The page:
I must admit something: I have a fear of contracting salmonella poisoning from consuming uncooked eggs. The Center for Disease Control says on its website, “When eating out, avoid restaurant dishes made with raw or lightly cooked unpasteurized eggs, and check to make sure the restaurant used pasteurized eggs in foods that contain raw or lightly cooked eggs, such as hollandaise sauce, Caesar salad dressing, and tiramisu.”
Nevertheless, eggs Benedict is an exception to my fear of salmonella poisoning.
This delicious dish actually came along by accident. Lemuel Benedict, a retired Wall Street stock broker walked into the Waldorf Hotel in 1894 to find a cure for his hangover. As a result, he ordered, “buttered toast, poached eggs, crisp bacon and a hooker of hollandaise.” And thus, the eggs Benedict was born. The maître d’hôtel, Oscar Tschirky, liked the dish so much that he put it on the hotel’s menu but with a slight change; he used ham instead of bacon and an English muffin instead of toast.
With this story in mind, I went on a search for an innovative eggs Benedict, one that was unique but also was tasty.
Appropriately, my first stop was Benedict’s Restaurant. With locations in both Texas and Colorado, Benedict’s truly is an ideal Sunday morning brunch spot. A homey feel results from the simple wooden tables lining the huge windows.
True to its name, there are eight types of eggs Benedict on the menu, each with unique twists such as the Brooklyn Benedict (with pancakes instead of the usual toasted English muffin) and the Smoked Salmon Benedict. I chose the Goat Cheese and Mushroom Benedict.
The service was prompt on the early weekday morning I went. Unfortunately, the poached egg was a little too undercooked for my taste. The Chipotle Hollandaise sauce was the precise amount of tangy to distract me from it, but I almost didn’t taste the goat cheese and mushrooms because of the overwhelming amount of sauce. Nevertheless, the fresh arugula and tomatoes balanced out the overall taste, providing a fresh touch. Served with a slice of watermelon as a garnish, the Benedict is nothing less than scrumptious.
Benedict’s Restaurant: 4/5 Stars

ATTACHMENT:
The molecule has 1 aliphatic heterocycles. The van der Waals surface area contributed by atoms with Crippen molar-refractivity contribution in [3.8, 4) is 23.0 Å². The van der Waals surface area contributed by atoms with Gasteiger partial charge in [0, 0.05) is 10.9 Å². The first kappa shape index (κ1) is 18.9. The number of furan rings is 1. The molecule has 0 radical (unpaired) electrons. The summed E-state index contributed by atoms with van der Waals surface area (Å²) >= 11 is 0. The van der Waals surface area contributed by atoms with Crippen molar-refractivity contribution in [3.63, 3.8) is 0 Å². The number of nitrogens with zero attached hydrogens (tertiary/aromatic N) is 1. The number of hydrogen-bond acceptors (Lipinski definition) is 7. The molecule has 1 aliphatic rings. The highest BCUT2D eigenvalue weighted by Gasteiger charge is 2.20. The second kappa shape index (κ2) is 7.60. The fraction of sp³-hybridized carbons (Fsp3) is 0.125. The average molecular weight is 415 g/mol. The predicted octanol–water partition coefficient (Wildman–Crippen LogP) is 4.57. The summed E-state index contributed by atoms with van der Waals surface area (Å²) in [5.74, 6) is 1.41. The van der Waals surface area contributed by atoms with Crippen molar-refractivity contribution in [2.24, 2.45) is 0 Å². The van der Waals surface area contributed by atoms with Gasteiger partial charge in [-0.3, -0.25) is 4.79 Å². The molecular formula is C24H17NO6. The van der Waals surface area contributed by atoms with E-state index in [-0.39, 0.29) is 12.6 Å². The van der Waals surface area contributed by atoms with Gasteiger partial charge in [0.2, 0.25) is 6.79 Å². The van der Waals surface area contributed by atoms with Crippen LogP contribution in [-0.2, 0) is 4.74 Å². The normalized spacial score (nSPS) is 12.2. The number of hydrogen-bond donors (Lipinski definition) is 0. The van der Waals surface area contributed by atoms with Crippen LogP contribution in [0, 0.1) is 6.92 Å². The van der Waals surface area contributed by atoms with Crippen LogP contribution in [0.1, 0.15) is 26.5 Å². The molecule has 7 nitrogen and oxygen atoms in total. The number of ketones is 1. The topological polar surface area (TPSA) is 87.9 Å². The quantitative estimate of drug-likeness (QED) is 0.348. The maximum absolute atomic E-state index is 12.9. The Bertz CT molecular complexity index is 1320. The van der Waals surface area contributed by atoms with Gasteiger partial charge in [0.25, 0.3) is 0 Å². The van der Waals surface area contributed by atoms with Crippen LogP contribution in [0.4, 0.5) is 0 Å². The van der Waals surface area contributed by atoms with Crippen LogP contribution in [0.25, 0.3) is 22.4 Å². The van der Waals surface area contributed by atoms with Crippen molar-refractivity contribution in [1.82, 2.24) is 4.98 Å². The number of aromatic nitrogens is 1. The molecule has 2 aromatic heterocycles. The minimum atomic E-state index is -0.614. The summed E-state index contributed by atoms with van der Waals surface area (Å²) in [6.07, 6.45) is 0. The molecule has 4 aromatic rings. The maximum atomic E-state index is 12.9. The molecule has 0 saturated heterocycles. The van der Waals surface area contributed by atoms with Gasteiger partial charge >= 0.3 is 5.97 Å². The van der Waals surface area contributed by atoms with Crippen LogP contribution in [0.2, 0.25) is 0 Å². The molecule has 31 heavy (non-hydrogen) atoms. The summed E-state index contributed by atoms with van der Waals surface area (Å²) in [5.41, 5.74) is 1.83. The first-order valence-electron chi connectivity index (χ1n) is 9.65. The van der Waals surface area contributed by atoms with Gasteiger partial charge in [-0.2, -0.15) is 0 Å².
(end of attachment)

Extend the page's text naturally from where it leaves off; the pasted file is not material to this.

My next stop was Smoke. Located in both Plano and Dallas, it takes traditional barbecue to a whole different level. Unlike Benedict’s Restaurant, Smoke serves breakfast, lunch and dinner as well as brunch.
With options centered around brisket, ham, sausage and other meats for lunch and dinner, it seems appropriate the restaurant would offer a Pulled Whole Hog BBQ Eggs Benedict. Unfortunately, this is the only Benedict on the menu.
The brisket and sauce is an unusual variation on the traditional Benedict. Yet, in this case, unusual turned out to be delicious. The meat and English muffin were drenched with a sweet and a little bit sour BBQ sauce that popped with flavor with each bite. With a gooey yolk, the poached egg was cooked to perfection, soaking the entire creation the second it was cut open.
The eggs Benedict also comes with two circular goat cheese potato cakes. With a taste like overcooked hash browns and with a burnt look, they detracted from the overall presentation of the dish.
However, the good thing about Smoke is that you can order this dish until 3 p.m. The lunch time rush on a Saturday was expected, but the service was mediocre. I thought the waiters forgot about me twice because I sat outside on the patio. Upon arriving, no one came to take my order, and I waited 20 minutes for my check to come.
Nevertheless, the eggs were worth the wait.
Smoke: 3.5/5 Stars
Sonya Xu – News Editor